The Road Not Taken

The Road Not Taken

I am a fervent proponent of alternative dispute resolution (ADR). For the most part, families do not belong in a courtroom. There are so many benefits to spouses and partners actually reaching agreements themselves, rather than having judges decide the most personal aspects of their lives. Families who negotiate rather than litigate recover better from their divorces and are better able to co-exist in the same room at family events for years to come. Often, they even become friends.

But there’s something else. One of my clients left me a review this week on Google. I had not been able to achieve his goal, a respectful divorce, so you would think the review was not good. But not so. We had both tried to convince his wife to use an ADR process like mediation or collaboration, but she, or perhaps her attorney, had insisted on litigation. Some 18 months later, while still litigating, his wife was committed to a mental hospital and diagnosed with schizophrenia. (Brought on or just exacerbated by the stress of litigation? We’ll never know.) In any event, my client, not wanting his adult daughter saddled with his wife’s care, took her back in. This honorable man then instructed me to withdraw his petition for divorce.

Nevertheless, he wrote me an amazing testimonial. What he highlighted was very true, though I had never thought of it this way. Among other things, he said, “Joryn is a strong believer in the collaborative process (although my case did not lend itself to an amicable resolution), which is the way to go because the State of Florida, from my experience, seems to want both parties to reach an agreement and the case will go on and on until they arrive at that point.” Emphasis added.

He had realized that the court system forces you into ADR anyway. As cases languish in litigation, parties spend more and more money and the anger that spouses feel towards each other inflames to excessive levels. If they finally get to trial, their relationships and their finances have usually been destroyed by years of litigation. But what usually happens is that they are ordered by the court to attend one more mediation before trial. There they agree to something that is far from what they ever would have originally considered, either because they’re exhausted and just want it to be over, or because they’ve run through all their money and their credit, or both, and it’s just not worth continuing to fight.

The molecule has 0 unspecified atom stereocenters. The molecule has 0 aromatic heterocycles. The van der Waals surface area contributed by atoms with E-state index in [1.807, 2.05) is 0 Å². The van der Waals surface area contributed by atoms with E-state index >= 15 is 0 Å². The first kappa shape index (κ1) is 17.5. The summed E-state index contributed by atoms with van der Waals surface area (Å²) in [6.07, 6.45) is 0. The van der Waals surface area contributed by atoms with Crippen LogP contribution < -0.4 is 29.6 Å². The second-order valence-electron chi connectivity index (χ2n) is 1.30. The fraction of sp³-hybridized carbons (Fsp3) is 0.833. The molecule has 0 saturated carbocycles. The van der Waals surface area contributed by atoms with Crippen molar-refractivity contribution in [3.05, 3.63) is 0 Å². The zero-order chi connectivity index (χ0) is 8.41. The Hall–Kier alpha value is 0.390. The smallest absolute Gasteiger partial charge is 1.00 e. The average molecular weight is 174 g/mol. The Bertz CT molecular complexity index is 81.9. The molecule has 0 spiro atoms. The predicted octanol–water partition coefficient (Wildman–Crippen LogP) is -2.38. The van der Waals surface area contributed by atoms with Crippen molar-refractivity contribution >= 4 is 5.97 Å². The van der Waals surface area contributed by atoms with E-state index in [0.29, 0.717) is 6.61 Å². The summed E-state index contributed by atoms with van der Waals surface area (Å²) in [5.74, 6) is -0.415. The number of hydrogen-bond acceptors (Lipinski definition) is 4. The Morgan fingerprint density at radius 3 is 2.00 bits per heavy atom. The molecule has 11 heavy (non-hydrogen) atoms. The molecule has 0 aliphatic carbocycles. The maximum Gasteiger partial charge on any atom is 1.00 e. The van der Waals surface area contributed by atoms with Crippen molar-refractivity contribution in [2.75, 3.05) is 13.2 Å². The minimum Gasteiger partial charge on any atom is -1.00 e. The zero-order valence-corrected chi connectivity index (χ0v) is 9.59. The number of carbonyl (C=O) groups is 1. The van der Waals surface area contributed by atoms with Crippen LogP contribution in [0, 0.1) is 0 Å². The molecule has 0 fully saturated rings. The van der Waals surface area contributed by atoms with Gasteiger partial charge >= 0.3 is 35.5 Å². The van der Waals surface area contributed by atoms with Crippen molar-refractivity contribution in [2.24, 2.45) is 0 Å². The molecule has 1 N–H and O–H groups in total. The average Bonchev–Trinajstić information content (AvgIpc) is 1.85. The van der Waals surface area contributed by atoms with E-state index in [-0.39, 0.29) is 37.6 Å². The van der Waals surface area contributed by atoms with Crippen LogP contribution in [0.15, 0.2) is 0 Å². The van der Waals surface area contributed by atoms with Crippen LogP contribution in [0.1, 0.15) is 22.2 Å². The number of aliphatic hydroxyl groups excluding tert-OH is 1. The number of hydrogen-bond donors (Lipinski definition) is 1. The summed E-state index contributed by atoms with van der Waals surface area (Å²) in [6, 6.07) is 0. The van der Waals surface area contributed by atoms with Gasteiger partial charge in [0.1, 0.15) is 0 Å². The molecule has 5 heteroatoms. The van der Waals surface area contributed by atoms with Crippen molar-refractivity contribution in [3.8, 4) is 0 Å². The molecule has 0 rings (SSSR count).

Can this really be considered a win? I think it just proves how wasteful and destructive long-term litigation can be. Consider, instead, one of the alternative dispute resolution processes early on, before you destroy your family and your finances. Talk to your lawyer about mediation or collaboration, before you file your petition for divorce.

Learn more about Joryn Jenkins at OpenPalmLaw.com

4 Responses

  1. Wow! That’s an amazing story.

  2. Apt title for this article and lovely photo. In this case, the client took both roads. Or, rather, doubled back to pick up the first road again. I am grateful for his feedback and the telling of this story.

    As an MHP, I had, in therapy, the children of a couple who had been divorced, via litigation. Due to personal challenges, it was very difficult for the father to parent the children, well, or even well-enough when the children were at their home with their father; and rather than”suing for full custody”, as is more often the case, this mother moved her children’s father back into the house to assist him with the parenting until another road may present itself. Did she do this for the children? Or for him? Thinking outside the box. Thinking outside of one path.

  3. I absolutely love this article. It’s simple, real and straight to the point. I absolutely always encourage couples to consider ADR. I will be sharing this article in the near future. Thank you!

  4. Joryn, thank you for sharing the client’s story. It is very powerful. He is indeed honorable and represents the best of what we as humans are capable of, even in the worst of circumstances.

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